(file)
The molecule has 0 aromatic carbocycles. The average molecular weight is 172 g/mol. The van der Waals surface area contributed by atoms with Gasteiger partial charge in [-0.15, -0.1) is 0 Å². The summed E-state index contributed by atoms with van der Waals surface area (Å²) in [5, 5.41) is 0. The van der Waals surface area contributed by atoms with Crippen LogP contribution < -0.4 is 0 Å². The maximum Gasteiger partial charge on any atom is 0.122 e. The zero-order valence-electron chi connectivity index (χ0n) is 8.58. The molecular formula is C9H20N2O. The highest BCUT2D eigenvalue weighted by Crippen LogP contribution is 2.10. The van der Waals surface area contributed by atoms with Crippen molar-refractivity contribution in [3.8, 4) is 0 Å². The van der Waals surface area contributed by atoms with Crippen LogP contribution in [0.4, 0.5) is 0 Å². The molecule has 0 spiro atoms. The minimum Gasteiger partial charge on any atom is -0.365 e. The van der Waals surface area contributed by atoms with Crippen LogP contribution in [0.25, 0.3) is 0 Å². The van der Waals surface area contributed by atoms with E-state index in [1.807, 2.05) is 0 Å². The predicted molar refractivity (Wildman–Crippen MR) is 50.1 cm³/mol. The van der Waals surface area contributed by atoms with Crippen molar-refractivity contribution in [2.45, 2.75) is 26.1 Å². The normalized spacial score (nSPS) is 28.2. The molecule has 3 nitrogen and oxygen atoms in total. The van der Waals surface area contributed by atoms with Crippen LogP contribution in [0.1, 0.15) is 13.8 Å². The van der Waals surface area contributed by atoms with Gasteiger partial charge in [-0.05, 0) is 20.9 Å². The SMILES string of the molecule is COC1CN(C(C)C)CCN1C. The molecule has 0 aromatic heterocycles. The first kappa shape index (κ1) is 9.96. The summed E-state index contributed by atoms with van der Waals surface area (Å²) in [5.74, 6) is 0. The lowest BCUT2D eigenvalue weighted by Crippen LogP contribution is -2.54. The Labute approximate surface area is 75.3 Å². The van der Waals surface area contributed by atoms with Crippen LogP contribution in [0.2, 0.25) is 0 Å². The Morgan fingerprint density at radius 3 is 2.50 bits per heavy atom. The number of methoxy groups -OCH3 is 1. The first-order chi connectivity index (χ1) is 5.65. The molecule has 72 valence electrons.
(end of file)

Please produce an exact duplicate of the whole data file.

The molecule has 0 aromatic carbocycles. The average molecular weight is 172 g/mol. The van der Waals surface area contributed by atoms with Gasteiger partial charge in [-0.15, -0.1) is 0 Å². The summed E-state index contributed by atoms with van der Waals surface area (Å²) in [5, 5.41) is 0. The van der Waals surface area contributed by atoms with Crippen LogP contribution < -0.4 is 0 Å². The maximum Gasteiger partial charge on any atom is 0.122 e. The zero-order valence-electron chi connectivity index (χ0n) is 8.58. The molecular formula is C9H20N2O. The highest BCUT2D eigenvalue weighted by Crippen LogP contribution is 2.10. The van der Waals surface area contributed by atoms with Crippen molar-refractivity contribution in [3.8, 4) is 0 Å². The van der Waals surface area contributed by atoms with Crippen LogP contribution in [0.4, 0.5) is 0 Å². The molecule has 0 spiro atoms. The minimum Gasteiger partial charge on any atom is -0.365 e. The van der Waals surface area contributed by atoms with Crippen LogP contribution in [0.25, 0.3) is 0 Å². The van der Waals surface area contributed by atoms with E-state index in [1.807, 2.05) is 0 Å². The predicted molar refractivity (Wildman–Crippen MR) is 50.1 cm³/mol. The van der Waals surface area contributed by atoms with Crippen molar-refractivity contribution in [2.45, 2.75) is 26.1 Å². The normalized spacial score (nSPS) is 28.2. The molecule has 3 nitrogen and oxygen atoms in total. The van der Waals surface area contributed by atoms with Crippen LogP contribution in [0.1, 0.15) is 13.8 Å². The van der Waals surface area contributed by atoms with Gasteiger partial charge in [-0.05, 0) is 20.9 Å². The SMILES string of the molecule is COC1CN(C(C)C)CCN1C. The molecule has 0 aromatic heterocycles. The first kappa shape index (κ1) is 9.96. The summed E-state index contributed by atoms with van der Waals surface area (Å²) in [5.74, 6) is 0. The lowest BCUT2D eigenvalue weighted by Crippen LogP contribution is -2.54. The Labute approximate surface area is 75.3 Å². The van der Waals surface area contributed by atoms with Crippen LogP contribution in [0.2, 0.25) is 0 Å². The Morgan fingerprint density at radius 3 is 2.50 bits per heavy atom. The number of methoxy groups -OCH3 is 1. The first-order chi connectivity index (χ1) is 5.65. The molecule has 72 valence electrons.